International Track & Field

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(Redirected from Hyper Athlete)
International Track & Field
European PAL cover art
Director(s)Satoshi Kushibuchi
Programmer(s)Akihiro Imamura[6]
Artist(s)Keiichiro Toyama
Shigeru Kobayashi
Platform(s)PlayStation, Arcade, Game Boy Color, PlayStation Network
May 10, 1996
  • PlayStation
    • JP: June 1996
    Game Boy Color
    • JP: July 1, 1999
    • EU: November 1999
    • NA: January 19, 2000
    PlayStation Network
Mode(s)Single-player, multiplayer

International Track & Field, known in Japan as Hyper Olympic in Atlanta,[a] is a 3D update of Konami's Track & Field series, in which up to four players compete in eleven different Olympic events. The game was released for the PlayStation and arcades in 1996. The arcade version was released only in Japan as Hyper Athlete.[7] A Game Boy Color game was released in 1999. It was known in Japan as Hyper Olympic Track & Field GB and International Track & Field in Europe and North America.[8] In 2008 the game was released on PlayStation Network as a PS one Classic. All six events from the first game, 1983's Track & Field, are included, but only three events (swimming, pole vault and triple jump) are taken from the sequel, Hyper Sports. International Track & Field uses the three-button control system of its predecessors (two run buttons and one action button per player) and the eleven disciplines can be attempted in any order.


Players compete in the real-life events 100m sprint, long jump, shot put, 100m free style, 110m hurdle, high jump, hammer, triple jump, javelin, pole vault, and discus.[9] Twelve countries are available for representation: United States, Russia, Germany, China, Cuba, South Korea, France, Australia, Canada, United Kingdom, Japan and Kenya.

Evolution of control and game techniques[edit]

Due to the button mashing nature of the game, speed was of the essence in order to achieve a high score in the game. Due to the shape of the PlayStation Controller, the Otter Technique developed in an ergonomic fashion as the player started to adjust controller positioning during the game. To perform the technique the player must hold the pad slightly diagonally with the left hand holding the controller just above the action buttons to the right of the cable. The left thumb would be placed over one of the run buttons, while the fingers formed a fulcrum or balance point below the pad. The right hand would loosely grip the right hand side handle, with the right thumb placed over the second run button. As the player begins the 'run' the left hand remains still, while the right hand moves up and down.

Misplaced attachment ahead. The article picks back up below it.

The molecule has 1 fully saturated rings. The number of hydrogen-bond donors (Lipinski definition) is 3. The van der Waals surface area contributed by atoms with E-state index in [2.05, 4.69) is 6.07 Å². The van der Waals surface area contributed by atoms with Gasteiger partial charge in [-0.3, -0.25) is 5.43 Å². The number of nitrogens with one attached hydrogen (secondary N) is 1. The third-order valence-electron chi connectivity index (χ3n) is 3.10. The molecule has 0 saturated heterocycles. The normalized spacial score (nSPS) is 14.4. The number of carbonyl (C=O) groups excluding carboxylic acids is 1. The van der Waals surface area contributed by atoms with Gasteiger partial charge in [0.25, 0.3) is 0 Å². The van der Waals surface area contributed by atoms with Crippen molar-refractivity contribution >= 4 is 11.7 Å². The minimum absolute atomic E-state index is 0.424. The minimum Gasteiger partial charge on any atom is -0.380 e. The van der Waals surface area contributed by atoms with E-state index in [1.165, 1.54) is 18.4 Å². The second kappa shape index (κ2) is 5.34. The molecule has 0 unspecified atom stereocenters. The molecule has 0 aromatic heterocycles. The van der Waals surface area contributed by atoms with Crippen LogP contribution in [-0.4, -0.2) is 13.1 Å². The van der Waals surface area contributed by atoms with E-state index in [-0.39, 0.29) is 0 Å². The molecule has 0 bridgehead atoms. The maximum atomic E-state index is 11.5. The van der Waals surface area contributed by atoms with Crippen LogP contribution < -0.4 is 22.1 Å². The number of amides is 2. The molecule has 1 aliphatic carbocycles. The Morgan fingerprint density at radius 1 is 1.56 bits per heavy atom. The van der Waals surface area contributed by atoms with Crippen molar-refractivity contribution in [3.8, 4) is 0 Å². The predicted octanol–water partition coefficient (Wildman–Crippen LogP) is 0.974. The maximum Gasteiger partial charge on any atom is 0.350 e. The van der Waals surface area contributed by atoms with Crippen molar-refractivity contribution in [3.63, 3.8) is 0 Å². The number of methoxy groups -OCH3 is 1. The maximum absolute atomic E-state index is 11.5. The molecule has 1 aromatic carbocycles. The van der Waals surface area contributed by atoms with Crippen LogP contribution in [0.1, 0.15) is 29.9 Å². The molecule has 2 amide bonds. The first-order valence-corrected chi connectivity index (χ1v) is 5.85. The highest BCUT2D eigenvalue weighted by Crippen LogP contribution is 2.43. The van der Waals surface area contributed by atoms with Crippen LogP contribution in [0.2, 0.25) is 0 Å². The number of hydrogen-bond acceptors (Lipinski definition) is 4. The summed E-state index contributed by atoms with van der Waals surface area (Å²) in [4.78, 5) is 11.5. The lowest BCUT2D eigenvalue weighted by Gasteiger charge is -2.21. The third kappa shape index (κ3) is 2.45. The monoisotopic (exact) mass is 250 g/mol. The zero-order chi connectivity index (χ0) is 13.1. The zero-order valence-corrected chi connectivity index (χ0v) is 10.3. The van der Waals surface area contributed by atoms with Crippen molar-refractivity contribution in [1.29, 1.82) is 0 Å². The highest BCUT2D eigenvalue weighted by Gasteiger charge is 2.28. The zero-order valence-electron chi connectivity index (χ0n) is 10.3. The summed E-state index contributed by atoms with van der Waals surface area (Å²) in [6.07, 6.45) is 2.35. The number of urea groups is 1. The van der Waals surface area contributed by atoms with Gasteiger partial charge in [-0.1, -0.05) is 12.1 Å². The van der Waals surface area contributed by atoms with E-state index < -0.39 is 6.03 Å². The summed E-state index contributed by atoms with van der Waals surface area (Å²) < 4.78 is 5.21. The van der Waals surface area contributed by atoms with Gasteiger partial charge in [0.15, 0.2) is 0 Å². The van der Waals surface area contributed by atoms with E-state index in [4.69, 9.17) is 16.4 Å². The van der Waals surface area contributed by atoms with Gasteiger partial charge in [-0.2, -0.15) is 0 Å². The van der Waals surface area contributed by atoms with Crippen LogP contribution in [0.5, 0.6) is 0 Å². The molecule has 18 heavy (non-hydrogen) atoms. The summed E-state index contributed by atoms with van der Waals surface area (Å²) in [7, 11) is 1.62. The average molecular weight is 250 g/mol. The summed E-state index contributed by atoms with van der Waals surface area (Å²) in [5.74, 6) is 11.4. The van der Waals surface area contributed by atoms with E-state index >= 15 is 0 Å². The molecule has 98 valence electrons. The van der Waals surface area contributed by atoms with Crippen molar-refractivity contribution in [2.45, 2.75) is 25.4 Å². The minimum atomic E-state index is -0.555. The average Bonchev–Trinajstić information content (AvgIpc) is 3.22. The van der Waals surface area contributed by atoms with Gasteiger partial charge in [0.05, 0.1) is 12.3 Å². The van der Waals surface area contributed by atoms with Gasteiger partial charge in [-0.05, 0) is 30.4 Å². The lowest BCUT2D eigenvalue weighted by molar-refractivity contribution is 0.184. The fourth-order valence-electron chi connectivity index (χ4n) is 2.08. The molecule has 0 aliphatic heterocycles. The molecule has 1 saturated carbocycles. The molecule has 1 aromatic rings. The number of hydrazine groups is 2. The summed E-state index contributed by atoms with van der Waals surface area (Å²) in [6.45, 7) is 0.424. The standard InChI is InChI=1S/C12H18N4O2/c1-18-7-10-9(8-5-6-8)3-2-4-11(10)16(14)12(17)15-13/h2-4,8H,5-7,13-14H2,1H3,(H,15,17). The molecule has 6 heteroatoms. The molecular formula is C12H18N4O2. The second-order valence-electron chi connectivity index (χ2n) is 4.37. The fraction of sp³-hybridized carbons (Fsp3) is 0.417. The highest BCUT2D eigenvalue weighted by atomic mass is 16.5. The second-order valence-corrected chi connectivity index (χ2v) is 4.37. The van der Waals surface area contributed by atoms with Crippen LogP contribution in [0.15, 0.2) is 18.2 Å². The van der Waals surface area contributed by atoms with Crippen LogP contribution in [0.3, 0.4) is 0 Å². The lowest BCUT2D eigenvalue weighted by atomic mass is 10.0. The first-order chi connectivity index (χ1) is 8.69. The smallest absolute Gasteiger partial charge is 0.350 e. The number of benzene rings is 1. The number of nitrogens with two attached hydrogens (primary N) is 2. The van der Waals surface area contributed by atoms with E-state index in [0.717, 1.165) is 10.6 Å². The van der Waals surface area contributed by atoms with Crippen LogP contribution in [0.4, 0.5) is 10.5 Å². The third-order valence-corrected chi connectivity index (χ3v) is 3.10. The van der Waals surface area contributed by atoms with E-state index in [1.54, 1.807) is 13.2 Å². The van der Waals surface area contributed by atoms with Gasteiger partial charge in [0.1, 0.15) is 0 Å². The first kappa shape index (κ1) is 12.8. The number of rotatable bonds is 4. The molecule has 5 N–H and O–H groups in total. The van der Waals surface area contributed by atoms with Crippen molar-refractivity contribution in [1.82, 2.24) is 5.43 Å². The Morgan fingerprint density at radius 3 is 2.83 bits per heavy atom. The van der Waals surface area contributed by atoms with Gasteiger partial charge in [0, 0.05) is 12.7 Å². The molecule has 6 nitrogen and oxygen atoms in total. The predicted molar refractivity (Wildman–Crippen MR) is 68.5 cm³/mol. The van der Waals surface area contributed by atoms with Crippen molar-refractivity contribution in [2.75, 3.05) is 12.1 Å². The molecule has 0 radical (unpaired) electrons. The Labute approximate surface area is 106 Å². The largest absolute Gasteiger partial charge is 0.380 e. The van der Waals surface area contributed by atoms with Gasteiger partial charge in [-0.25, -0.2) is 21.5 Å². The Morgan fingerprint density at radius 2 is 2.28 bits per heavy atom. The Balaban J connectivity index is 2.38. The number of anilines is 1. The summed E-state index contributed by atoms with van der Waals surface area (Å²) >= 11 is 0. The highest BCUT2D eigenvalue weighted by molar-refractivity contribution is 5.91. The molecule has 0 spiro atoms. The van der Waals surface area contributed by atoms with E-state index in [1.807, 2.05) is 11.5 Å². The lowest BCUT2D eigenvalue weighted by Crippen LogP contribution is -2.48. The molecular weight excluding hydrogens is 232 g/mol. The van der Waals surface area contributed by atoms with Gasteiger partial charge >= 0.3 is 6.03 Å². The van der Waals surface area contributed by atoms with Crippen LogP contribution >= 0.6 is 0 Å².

As it does so, the balance point of the left fingers enables the pad to rock up and down at an electric pace, all the while allowing the run buttons to be pressed exactly one after the other repeatedly and at high speed. This effectively doubles pressing speed as each movement of the right hand will result in the static left thumb pressing the second button.

It has been noted that there are very few video games that have required the players to manipulate standard control techniques in order to best the game mechanics put in place. The first obvious incarnation of this type of adaptation was Daley Thompson's Decathlon, also an athletics game, in which gamers were forced to shake the joystick side to side to increase the speed of their characters. Gaming controller techniques have caused some controversy due to medical concerns, resulting in the establishment of websites such as the eSports Healthcare[10] website to ensure maximum safety for gamers.


In Japan, Game Machine listed International Track & Field on their August 1, 1996 issue as being the fourth most-successful arcade game of the month.[17]